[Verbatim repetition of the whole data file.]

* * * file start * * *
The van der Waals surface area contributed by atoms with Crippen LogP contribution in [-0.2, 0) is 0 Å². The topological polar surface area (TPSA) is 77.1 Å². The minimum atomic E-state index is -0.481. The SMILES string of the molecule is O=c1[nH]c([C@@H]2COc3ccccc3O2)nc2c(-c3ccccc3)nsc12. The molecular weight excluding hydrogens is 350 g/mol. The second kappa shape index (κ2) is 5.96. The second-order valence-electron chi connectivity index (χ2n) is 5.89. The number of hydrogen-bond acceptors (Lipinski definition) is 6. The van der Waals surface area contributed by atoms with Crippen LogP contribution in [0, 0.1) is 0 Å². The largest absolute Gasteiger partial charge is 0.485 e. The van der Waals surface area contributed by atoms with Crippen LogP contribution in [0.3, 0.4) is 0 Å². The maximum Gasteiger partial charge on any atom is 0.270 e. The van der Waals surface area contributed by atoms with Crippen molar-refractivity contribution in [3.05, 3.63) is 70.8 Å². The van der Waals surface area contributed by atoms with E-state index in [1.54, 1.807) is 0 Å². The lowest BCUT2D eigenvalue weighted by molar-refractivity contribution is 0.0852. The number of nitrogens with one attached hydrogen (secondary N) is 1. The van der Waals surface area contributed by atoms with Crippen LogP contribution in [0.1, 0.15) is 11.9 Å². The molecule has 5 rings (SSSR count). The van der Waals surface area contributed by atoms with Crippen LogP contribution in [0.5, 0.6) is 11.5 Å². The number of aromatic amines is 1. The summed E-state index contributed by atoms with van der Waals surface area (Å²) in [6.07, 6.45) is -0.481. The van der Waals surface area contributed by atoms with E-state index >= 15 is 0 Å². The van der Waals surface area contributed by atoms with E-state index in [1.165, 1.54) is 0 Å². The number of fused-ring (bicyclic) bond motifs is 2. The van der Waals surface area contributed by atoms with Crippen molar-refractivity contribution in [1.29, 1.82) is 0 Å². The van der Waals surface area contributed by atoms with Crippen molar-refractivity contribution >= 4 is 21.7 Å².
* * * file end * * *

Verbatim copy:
The van der Waals surface area contributed by atoms with Crippen LogP contribution in [-0.2, 0) is 0 Å². The topological polar surface area (TPSA) is 77.1 Å². The minimum atomic E-state index is -0.481. The SMILES string of the molecule is O=c1[nH]c([C@@H]2COc3ccccc3O2)nc2c(-c3ccccc3)nsc12. The molecular weight excluding hydrogens is 350 g/mol. The second kappa shape index (κ2) is 5.96. The second-order valence-electron chi connectivity index (χ2n) is 5.89. The number of hydrogen-bond acceptors (Lipinski definition) is 6. The van der Waals surface area contributed by atoms with Crippen LogP contribution in [0, 0.1) is 0 Å². The largest absolute Gasteiger partial charge is 0.485 e. The van der Waals surface area contributed by atoms with Crippen LogP contribution in [0.3, 0.4) is 0 Å². The maximum Gasteiger partial charge on any atom is 0.270 e. The van der Waals surface area contributed by atoms with Crippen molar-refractivity contribution in [3.05, 3.63) is 70.8 Å². The van der Waals surface area contributed by atoms with E-state index in [1.54, 1.807) is 0 Å². The lowest BCUT2D eigenvalue weighted by molar-refractivity contribution is 0.0852. The number of nitrogens with one attached hydrogen (secondary N) is 1. The van der Waals surface area contributed by atoms with Crippen LogP contribution in [0.1, 0.15) is 11.9 Å². The molecule has 5 rings (SSSR count). The van der Waals surface area contributed by atoms with Crippen LogP contribution in [0.5, 0.6) is 11.5 Å². The number of aromatic amines is 1. The summed E-state index contributed by atoms with van der Waals surface area (Å²) in [6.07, 6.45) is -0.481. The van der Waals surface area contributed by atoms with E-state index >= 15 is 0 Å². The van der Waals surface area contributed by atoms with E-state index in [1.165, 1.54) is 0 Å². The number of fused-ring (bicyclic) bond motifs is 2. The van der Waals surface area contributed by atoms with Crippen molar-refractivity contribution in [1.29, 1.82) is 0 Å². The van der Waals surface area contributed by atoms with Crippen molar-refractivity contribution >= 4 is 21.7 Å².